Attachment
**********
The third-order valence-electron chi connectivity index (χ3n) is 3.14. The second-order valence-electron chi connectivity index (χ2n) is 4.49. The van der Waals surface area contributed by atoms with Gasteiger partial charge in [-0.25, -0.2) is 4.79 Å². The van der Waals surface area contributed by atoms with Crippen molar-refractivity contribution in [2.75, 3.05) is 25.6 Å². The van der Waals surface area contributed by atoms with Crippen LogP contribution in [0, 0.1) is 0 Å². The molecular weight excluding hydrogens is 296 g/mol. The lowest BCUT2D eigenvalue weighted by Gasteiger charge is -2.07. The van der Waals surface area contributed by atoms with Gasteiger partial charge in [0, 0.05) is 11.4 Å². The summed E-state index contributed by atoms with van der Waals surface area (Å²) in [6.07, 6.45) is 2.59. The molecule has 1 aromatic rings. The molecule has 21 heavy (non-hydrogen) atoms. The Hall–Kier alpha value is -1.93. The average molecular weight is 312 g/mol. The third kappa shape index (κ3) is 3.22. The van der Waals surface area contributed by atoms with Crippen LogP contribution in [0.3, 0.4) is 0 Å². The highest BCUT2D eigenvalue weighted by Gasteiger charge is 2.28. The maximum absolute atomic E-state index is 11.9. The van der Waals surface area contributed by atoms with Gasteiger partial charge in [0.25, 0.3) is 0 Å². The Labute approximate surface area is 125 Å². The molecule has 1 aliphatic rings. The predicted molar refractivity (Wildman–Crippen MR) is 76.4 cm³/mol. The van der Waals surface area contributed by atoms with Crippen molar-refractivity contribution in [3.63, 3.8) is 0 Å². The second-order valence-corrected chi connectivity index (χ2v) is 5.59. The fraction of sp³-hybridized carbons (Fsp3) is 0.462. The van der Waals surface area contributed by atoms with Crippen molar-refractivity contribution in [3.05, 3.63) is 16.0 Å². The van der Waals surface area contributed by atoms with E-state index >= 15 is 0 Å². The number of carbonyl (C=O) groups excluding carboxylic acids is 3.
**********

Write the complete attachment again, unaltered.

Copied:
The third-order valence-electron chi connectivity index (χ3n) is 3.14. The second-order valence-electron chi connectivity index (χ2n) is 4.49. The van der Waals surface area contributed by atoms with Gasteiger partial charge in [-0.25, -0.2) is 4.79 Å². The van der Waals surface area contributed by atoms with Crippen molar-refractivity contribution in [2.75, 3.05) is 25.6 Å². The van der Waals surface area contributed by atoms with Crippen LogP contribution in [0, 0.1) is 0 Å². The molecular weight excluding hydrogens is 296 g/mol. The lowest BCUT2D eigenvalue weighted by Gasteiger charge is -2.07. The van der Waals surface area contributed by atoms with Gasteiger partial charge in [0, 0.05) is 11.4 Å². The summed E-state index contributed by atoms with van der Waals surface area (Å²) in [6.07, 6.45) is 2.59. The molecule has 1 aromatic rings. The molecule has 21 heavy (non-hydrogen) atoms. The Hall–Kier alpha value is -1.93. The average molecular weight is 312 g/mol. The third kappa shape index (κ3) is 3.22. The van der Waals surface area contributed by atoms with Crippen LogP contribution in [0.3, 0.4) is 0 Å². The highest BCUT2D eigenvalue weighted by Gasteiger charge is 2.28. The maximum absolute atomic E-state index is 11.9. The van der Waals surface area contributed by atoms with Gasteiger partial charge in [0.25, 0.3) is 0 Å². The Labute approximate surface area is 125 Å². The molecule has 1 aliphatic rings. The predicted molar refractivity (Wildman–Crippen MR) is 76.4 cm³/mol. The van der Waals surface area contributed by atoms with Crippen molar-refractivity contribution in [3.63, 3.8) is 0 Å². The second-order valence-corrected chi connectivity index (χ2v) is 5.59. The fraction of sp³-hybridized carbons (Fsp3) is 0.462. The van der Waals surface area contributed by atoms with Crippen molar-refractivity contribution in [3.05, 3.63) is 16.0 Å². The van der Waals surface area contributed by atoms with E-state index >= 15 is 0 Å². The number of carbonyl (C=O) groups excluding carboxylic acids is 3.